The Policy File

Your weekly round-up of Asia-Pacific policy links and analysis

Kelly Hayward

Uncategorized

15 April 2016

Each week on the Policy File we round-up some essential weekend policy reading from around the web. This week we look at global tax evasion in the wake of the Panama Papers leak, Australian politics in an election year and the new security alliance forming in the South China Sea. 

The investigation into the leak of 11.5 million documents, otherwise known as The Panama Papers, continues to grab headlines around the world. On Forbes, Ralph Jennings looks at how the leaked documents have impacted the political power of China, while on BloombergView, Mohamed A El-Erian looks at the unintended consequences and political repercussions.

The International Consortium of Investigative Journalists (ICIJ) takes a look at the email chains, invoices, and documents that make up The Panama Papers, with a short video of the unseen victims of the scandal. Will Fitzgibbon of the ICIJ, meanwhile, looks at how offshore banking facilitates the shadowy world of spies.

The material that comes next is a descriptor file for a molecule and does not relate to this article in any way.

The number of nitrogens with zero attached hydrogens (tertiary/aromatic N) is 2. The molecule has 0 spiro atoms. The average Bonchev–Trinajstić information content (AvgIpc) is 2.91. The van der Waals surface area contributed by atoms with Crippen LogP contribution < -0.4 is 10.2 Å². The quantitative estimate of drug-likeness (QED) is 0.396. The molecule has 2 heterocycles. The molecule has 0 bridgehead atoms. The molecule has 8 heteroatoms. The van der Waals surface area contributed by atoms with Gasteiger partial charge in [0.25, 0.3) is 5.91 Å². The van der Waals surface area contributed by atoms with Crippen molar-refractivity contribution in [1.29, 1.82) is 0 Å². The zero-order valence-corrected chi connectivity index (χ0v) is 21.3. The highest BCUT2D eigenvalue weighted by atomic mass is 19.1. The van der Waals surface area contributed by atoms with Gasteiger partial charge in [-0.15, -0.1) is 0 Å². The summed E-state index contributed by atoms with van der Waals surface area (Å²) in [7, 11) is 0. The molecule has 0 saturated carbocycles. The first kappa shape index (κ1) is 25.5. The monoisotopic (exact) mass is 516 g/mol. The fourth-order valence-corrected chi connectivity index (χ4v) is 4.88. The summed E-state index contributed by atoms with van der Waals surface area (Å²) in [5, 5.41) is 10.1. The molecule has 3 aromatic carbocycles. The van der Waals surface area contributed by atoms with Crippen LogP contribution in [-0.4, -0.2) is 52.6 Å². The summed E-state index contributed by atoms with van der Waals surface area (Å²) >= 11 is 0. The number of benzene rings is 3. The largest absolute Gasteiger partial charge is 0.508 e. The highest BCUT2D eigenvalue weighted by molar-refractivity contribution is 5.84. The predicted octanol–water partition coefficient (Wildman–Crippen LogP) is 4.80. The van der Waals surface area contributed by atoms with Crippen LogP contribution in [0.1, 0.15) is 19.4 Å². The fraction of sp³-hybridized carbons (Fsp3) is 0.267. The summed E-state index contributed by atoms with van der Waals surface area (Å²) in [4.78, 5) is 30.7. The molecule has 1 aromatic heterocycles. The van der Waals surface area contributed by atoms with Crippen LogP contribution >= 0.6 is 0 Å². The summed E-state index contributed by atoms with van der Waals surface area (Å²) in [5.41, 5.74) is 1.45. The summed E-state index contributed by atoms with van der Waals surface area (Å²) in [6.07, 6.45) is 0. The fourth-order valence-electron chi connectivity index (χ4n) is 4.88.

Neil Harris on Wired takes a look at the world’s tax havens, while Juan Carlos Varela at The New York Times says don’t blame Panama; tax evasion is a global problem.

The upcoming Federal election and budget dominate Australian policy discussion this month. On Policy Forum Pod, two key economists – Bruce Chapman and Tim Higgins – discuss the future of the Australian Higher Education Scheme (HECS), while Kanishka Jayasuriya and Carol Johnson look at Australia’s ‘ideas boom’ and the cost to real innovation.

A new security alliance of Japan, the US, and Australia is emerging in the South China Sea, but can the trio correct the power balance and persuade Asian countries to abide by international rules? On Policy Forum Ernest Bower takes a look at the emergence of this new security alliance and its triangle of influence, while Malcolm Cook looks at a new threat beneath the waves of the South China Sea.

Writing for Forbes, Jean-Pierre Lehmann looks at the escalation of the South China Sea disputes and questions China’s ‘peaceful’ rise, while Susan Finder on The Diplomat takes a closer look at China’s maritime courts and how they bolster the country’s sovereignty claims.

On DevPolicy Blog, Emma Wanchap looks at the economic cost of conflict in Syria, while Ben Taub on The New Yorker looks at the top secret documents that link the Syrian regime to mass torture and killings.

Don’t forget you can debate key public policy issues by joining the Asia and the Pacific Policy Society’s LinkedIn group – a closed group exclusive to Society Members.  Be part of the conversation – we’ll see you there.

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Hayward, K. (2016). The Policy File - Policy Forum. [online] Policy Forum. Available at: http://www.policyforum.net/the-policy-file-15-april-16/

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